10 Reasons to get a tutor

May 29th, 2014

1. During the school day, teachers’ attention is spread among many students. A tutor can create a targeted plan for your child’s specific needs.

 

2. Today, kids have increased access to technology, busy parents, and have extremely busy schedules, all of which can potentially distract them from their studies. Time with a tutor gives them the time to focus only on homework or studying.

 

3. Tutors have the time to explain a concept in several different ways, instead of having to move class along at a certain pace.

 

4. Tutoring can also teach study skills, which can then be applied to what’s going on in school.

 

5. Even for students who are doing well in school, tutoring can provide a competitive edge to do even better.

 

6. Summer tutoring can prepare students for upcoming difficult subjects, such as algebra, or reinforce what was already learned that year so September isn’t spent playing catch-up.

 

7. For high school students, individual or small group tutoring can be essential for APs and SAT subject tests.

 

8. For younger kids, tutoring can help boost standardized test scores.

 

9. A tutor can be a useful sounding board for an upcoming project, paper, or exam, and can help prevent the stress and frustration of leaving an assignment for the night before.

 

10. Whether it’s third grade math, high school chemistry, or middle school history, tutors have expertise in their subject and can make it more engaging and maybe even fun.

 

Top Ten A-Student Habits

April 3rd, 2014

Top Ten A-Student Habits

Staying Organized: One of the most important things a student of any age can do to stay on top of their academic game is to keep all necessary materials and information for every class in a place they’ll always find it. This definitely includes keeping and up-to-date and thorough weekly planner. How can anyone prepare for a test without knowing when it is scheduled?

Notecards

In-class Notes:

Proactive Studying: Studying is so much harder the night before the test. By doing just a bit of studying after a new lesson, the information will be much easier to remember when the time comes to prove you know it. Cramming for tests at the last minute only hurts your chances of actually retaining the material.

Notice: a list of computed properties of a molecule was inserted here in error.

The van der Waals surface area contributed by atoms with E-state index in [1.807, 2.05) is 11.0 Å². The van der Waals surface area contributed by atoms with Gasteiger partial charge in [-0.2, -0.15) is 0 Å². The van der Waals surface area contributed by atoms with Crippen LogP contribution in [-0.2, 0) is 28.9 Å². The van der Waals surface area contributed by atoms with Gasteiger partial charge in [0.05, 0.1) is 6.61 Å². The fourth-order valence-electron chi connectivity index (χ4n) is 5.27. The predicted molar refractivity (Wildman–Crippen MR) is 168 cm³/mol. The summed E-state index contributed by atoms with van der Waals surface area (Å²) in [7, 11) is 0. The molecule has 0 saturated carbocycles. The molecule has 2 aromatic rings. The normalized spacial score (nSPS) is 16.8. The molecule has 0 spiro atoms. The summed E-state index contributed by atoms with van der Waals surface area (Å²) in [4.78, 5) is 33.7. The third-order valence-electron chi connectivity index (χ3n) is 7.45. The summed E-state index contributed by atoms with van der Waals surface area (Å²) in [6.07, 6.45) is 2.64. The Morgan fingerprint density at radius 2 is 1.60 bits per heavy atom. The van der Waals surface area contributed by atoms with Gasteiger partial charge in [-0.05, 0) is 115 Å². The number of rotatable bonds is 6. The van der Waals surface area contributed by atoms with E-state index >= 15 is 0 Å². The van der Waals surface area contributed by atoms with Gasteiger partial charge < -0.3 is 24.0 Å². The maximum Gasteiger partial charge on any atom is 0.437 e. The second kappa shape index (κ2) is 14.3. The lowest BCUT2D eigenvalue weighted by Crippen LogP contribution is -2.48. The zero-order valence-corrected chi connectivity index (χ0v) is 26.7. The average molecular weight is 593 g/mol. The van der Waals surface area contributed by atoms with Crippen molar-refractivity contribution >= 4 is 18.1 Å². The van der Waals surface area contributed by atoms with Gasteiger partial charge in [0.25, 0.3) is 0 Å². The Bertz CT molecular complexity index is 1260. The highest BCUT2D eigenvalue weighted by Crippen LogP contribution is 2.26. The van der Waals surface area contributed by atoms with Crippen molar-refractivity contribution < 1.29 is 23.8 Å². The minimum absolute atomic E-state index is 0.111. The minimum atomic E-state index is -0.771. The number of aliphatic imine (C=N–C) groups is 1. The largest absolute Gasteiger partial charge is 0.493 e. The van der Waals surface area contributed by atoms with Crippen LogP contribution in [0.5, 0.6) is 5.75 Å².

Improving Test-Taking Skills: Test-taking is a skill. In fact, it’s an entirely learned skill. You were not born knowing how to fill out a Scantron. In this way, any student who struggles on tests can develop the skills to ensure that their best efforts are reflected in their grades. Simple things like recreating test-taking environments while studying and working with practice tests and quizzes can improve scores by miles!

Eliminating Careless Errors: Perhaps the most common point deduction of all, small mental errors can ruin an otherwise heroic effort. This is essential with subjects like math, where one small mistake can turn into a whole page of mistakes. The best way to eliminate mental errors is to set aside time at the end of a test or quiz to double and triple-check their work. Everyone makes mistakes, but the key is to fix them before turning in your work.

Doing All Homework: This seems terribly obvious, but many students fall victim to leaving free points on the table in every class. Anything that yields credit and points for your student should at the very least be attempted. Of course there are extenuating circumstances, but when a simple worksheet can be the difference between an A and a B, it becomes crucial to cumulative grades.

Paying Attention to the Teacher: This is something that sounds obvious, but there’s a bit more to it. No two teachers are the same, and this can present a challenge in preparing in the most effective ways for any given assignment or tests. The all-star student should always be focused on the tendencies of their instructor. If your math teacher favors word problems on tests, you can focus the majority of your studying on those.

 

Confidence:

Health:

Applying to Colleges

April 2nd, 2014

As you begin to think about applying to college, you need to think of different ways to diversify yourself and make your application stand out. You are more than a G.P.A. and an SAT score! How can you challenge yourself to be different? One of the best ways to do so is to engage in meaningful and interesting extra-curricular activities. If chosen correctly, you can greatly improve your application and help yourself land a spot in college. So what types of activities do schools like to see? Below is a list of ten EC’s that may just help you be a slightly more competitive applicant than your friends. Below, I have compiled a list of both general and specific activities. Whatever you decide to do, try to take a leadership role and stay very committed to your role. By no means should your list be limited to ours, nor should you feel obligated to have every activity on your list of experiences. Rather, find something that you love, stick with it consistently, and make a positive impact. The following are organized in NO PARTICULAR ORDER:

 

· Sports: Colleges love seeing students engaged in sports. It shows that you are able to step away from your studies and do something completely different. It shows that you are well-rounded and have abilities in addition to your academic ones. Work hard and try to score a leadership position (such as captain of your team). This shows leadership and good work ethic.